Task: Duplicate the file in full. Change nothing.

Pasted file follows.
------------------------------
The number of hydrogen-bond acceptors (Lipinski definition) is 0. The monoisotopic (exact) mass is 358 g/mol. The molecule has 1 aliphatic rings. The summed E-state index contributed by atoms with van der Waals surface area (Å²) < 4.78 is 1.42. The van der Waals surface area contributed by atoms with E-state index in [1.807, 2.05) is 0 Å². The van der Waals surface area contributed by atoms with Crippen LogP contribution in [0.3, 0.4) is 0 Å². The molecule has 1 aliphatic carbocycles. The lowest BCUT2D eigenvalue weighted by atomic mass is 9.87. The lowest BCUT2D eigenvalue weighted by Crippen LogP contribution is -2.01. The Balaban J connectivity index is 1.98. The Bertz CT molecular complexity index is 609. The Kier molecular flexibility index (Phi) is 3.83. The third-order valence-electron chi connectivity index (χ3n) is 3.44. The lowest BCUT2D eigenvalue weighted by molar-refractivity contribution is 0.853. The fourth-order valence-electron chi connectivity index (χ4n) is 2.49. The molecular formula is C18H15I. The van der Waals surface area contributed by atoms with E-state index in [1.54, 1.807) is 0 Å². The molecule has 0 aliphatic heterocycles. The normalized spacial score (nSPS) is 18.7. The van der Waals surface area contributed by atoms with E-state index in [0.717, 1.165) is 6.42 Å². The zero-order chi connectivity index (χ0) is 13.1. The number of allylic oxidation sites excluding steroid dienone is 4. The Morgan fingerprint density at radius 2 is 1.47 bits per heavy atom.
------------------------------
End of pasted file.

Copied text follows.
The number of hydrogen-bond acceptors (Lipinski definition) is 0. The monoisotopic (exact) mass is 358 g/mol. The molecule has 1 aliphatic rings. The summed E-state index contributed by atoms with van der Waals surface area (Å²) < 4.78 is 1.42. The van der Waals surface area contributed by atoms with E-state index in [1.807, 2.05) is 0 Å². The van der Waals surface area contributed by atoms with Crippen LogP contribution in [0.3, 0.4) is 0 Å². The molecule has 1 aliphatic carbocycles. The lowest BCUT2D eigenvalue weighted by atomic mass is 9.87. The lowest BCUT2D eigenvalue weighted by Crippen LogP contribution is -2.01. The Balaban J connectivity index is 1.98. The Bertz CT molecular complexity index is 609. The Kier molecular flexibility index (Phi) is 3.83. The third-order valence-electron chi connectivity index (χ3n) is 3.44. The lowest BCUT2D eigenvalue weighted by molar-refractivity contribution is 0.853. The fourth-order valence-electron chi connectivity index (χ4n) is 2.49. The molecular formula is C18H15I. The van der Waals surface area contributed by atoms with E-state index in [1.54, 1.807) is 0 Å². The molecule has 0 aliphatic heterocycles. The normalized spacial score (nSPS) is 18.7. The van der Waals surface area contributed by atoms with E-state index in [0.717, 1.165) is 6.42 Å². The zero-order chi connectivity index (χ0) is 13.1. The number of allylic oxidation sites excluding steroid dienone is 4. The Morgan fingerprint density at radius 2 is 1.47 bits per heavy atom.